New Jersey Charitable Giving Incentive Legislation Awaiting Action

Updated July 14, 2023

We are continuing to push for legislation to boost charitable giving in New Jersey by creating a state-level tax incentives for New Jerseyans to give to charity. A state-level charitable giving income tax deduction would provide much-needed financial support to nonprofits, many of which are continuing to face rising demand that has been outpacing funding.

Updated legislation, A-2532 (Murphy/Lopez) and S-2013 (Oroho/Singleton) would allow contributions to qualified New Jersey-based charitable organizations to be deducted from gross income regardless of whether the federal itemized deduction is taken by the taxpayer. This legislation would provide a tax reduction to all charitable givers – not just the top 12% who itemize –  and would make it easier for generous New Jerseyans to donate while helping to ensure that charitable organizations can more effectively meet community needs.  

Legislation to create this income deduction passed the Senate twice in previous legislative sessions but stalled in the Assembly. 

Why this matters
  • Nonprofits are vital to a thriving New Jersey, employing 10% of the state’s private workforce, providing essential programs and services, and pumping billions of dollars into the economy.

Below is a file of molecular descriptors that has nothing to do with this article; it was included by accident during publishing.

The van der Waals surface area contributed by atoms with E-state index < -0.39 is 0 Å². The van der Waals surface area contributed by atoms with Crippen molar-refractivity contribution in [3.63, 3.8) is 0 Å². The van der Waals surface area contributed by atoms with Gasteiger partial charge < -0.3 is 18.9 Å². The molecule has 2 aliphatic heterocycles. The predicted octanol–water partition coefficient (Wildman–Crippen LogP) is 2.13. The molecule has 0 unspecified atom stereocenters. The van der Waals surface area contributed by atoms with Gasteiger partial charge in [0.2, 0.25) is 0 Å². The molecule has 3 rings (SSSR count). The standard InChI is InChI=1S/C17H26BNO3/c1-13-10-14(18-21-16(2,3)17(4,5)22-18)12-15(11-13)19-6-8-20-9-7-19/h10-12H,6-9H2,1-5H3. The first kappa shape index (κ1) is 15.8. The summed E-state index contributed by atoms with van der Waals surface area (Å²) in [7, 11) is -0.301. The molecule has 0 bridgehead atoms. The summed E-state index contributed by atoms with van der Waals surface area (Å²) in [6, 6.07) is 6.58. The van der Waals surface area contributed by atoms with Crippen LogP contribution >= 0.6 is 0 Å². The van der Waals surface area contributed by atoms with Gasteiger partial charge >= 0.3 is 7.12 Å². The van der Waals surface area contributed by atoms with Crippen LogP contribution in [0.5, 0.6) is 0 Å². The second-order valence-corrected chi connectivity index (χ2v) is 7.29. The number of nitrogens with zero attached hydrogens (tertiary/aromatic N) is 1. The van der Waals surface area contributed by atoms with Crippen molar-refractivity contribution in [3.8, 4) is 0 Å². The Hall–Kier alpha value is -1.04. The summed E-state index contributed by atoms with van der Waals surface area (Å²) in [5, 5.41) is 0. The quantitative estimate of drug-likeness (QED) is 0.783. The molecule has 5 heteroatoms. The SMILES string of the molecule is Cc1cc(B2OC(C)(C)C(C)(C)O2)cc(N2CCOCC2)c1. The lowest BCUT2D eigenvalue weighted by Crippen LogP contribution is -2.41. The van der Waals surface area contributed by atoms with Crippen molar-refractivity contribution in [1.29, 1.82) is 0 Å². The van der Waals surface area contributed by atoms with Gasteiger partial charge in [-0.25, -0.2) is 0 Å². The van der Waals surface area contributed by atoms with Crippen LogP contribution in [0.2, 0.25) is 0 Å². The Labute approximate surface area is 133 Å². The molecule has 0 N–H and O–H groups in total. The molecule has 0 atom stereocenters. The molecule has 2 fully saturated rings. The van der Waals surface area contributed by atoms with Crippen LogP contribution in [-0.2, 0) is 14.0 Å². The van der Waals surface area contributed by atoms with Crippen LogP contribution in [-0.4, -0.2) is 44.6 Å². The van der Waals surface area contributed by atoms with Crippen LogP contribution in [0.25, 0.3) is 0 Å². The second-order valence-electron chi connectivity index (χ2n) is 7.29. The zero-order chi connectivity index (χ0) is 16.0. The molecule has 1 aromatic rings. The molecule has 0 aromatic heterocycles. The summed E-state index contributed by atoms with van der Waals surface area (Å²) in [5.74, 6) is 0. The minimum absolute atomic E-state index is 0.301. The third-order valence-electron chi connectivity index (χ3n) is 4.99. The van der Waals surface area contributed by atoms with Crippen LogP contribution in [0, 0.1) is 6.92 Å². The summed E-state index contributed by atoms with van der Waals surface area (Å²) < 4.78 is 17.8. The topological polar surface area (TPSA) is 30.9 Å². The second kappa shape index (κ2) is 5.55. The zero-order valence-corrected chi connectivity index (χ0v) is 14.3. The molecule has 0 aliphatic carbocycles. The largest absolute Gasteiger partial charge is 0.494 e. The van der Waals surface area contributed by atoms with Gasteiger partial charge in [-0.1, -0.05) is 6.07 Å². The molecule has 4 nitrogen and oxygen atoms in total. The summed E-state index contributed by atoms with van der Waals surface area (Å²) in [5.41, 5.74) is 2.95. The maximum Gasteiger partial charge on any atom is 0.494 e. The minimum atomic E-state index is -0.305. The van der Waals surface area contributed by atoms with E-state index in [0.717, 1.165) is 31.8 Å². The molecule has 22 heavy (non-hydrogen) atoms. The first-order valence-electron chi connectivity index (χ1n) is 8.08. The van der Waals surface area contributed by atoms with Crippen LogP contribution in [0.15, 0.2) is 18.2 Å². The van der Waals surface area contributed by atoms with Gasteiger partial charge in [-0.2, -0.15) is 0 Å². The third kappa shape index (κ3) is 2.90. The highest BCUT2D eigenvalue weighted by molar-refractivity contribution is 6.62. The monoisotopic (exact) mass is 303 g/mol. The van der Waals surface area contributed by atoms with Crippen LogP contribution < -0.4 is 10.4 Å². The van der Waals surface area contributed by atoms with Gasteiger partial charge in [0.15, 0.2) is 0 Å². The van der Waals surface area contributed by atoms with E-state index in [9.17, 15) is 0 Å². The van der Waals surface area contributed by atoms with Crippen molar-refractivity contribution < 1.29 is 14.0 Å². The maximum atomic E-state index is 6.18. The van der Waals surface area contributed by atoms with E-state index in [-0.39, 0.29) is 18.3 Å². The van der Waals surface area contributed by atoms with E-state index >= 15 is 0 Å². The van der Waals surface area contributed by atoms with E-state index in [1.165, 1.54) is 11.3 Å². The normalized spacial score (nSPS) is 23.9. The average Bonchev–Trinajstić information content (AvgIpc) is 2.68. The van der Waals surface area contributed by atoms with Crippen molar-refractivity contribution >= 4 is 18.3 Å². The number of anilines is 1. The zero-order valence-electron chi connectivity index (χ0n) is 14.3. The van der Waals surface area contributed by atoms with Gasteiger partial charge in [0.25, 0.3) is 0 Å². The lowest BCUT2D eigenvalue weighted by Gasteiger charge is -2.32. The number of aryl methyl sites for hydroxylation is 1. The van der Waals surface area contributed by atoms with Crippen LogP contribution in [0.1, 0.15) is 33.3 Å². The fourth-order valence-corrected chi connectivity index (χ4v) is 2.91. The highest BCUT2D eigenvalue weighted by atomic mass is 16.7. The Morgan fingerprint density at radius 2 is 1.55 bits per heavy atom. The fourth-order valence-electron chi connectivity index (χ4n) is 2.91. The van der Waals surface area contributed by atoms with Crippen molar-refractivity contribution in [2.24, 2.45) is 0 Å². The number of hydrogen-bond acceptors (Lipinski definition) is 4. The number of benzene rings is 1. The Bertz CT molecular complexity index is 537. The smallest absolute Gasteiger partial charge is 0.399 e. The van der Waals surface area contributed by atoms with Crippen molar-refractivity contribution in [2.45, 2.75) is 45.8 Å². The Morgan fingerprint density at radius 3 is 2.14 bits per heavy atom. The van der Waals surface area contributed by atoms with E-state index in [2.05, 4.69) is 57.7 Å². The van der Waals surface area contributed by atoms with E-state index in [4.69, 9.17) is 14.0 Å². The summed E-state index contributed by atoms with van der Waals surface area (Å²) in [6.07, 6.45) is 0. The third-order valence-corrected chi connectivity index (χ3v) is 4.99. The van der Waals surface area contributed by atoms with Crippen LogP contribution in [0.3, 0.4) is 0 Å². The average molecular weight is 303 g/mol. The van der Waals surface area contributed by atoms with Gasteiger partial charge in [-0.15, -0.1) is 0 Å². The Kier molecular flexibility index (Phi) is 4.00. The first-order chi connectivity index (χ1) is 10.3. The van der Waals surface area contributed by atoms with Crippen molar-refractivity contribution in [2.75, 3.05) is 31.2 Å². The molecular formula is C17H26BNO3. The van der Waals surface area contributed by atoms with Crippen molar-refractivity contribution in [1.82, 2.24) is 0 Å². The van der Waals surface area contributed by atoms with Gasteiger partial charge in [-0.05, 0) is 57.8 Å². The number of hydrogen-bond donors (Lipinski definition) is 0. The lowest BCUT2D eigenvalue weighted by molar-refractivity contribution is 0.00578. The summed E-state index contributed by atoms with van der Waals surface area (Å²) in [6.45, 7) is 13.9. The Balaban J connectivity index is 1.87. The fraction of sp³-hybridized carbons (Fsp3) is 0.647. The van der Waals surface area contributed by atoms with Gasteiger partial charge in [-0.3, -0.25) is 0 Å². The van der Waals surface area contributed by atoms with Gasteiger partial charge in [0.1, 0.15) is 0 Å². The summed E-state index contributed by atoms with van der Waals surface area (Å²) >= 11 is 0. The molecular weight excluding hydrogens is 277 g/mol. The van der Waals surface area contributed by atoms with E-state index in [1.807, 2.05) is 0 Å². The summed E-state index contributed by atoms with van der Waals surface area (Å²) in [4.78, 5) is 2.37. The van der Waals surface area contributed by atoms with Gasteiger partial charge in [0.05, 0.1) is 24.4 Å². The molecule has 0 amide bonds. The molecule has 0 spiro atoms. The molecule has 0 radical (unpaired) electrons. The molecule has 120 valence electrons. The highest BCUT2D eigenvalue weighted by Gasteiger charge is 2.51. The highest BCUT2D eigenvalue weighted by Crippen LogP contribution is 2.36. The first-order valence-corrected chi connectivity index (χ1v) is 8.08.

• Even before the COVID-19 pandemic hit, nonprofits for years had been laboring under a significant capacity gap stemming from the dueling challenges of rising demand for services and lagging funding.
  • The COVID-19 crisis had a devastating impact on nonprofits, threatening their ability to provide programs and services in our communities, and putting many on the brink of elimination. Although there has been some improvement since the worst of the pandemic, the need for charities’ services is still rising, and funding is still not keeping pace.
  • National data show that across the country, giving to charity has declined. According to the 2023 Giving USA report, total charitable giving from individuals, bequests, foundations and corporations dropped sharply in 2022 compared to the prior year. Economic uncertainty and stock market volatility are key factors in the decline, and the 2022 fallback comes off two years of especially strong giving in response to the pandemic and the heightened outcry for racial justice. But it’s also important to note that Congress enacted a modest non-itemizer charitable giving tax deduction during 2020 and 2021 as part of pandemic relief package, enabling all taxpayers to deduct at least a portion of their charitable gifts federally. This deduction expired at the end of 2021 and was no longer available in 2022. 
  • These trends, combined with the 2017 federal tax law that put the federal charitable deduction out of reach to all but an estimated 12% of taxpayers and capped state and local tax (SALT) deductions, have affected the ability of many New Jerseyans to give. This is especially concerning for smaller or mid-sized charities, which are far more likely to rely on donations and grants for a greater portion of their budgets. There are also major equity considerations as well, since organizations led by or primarily serving people of color and other historically excluded communities tend generally to be less well-funded than larger nonprofits.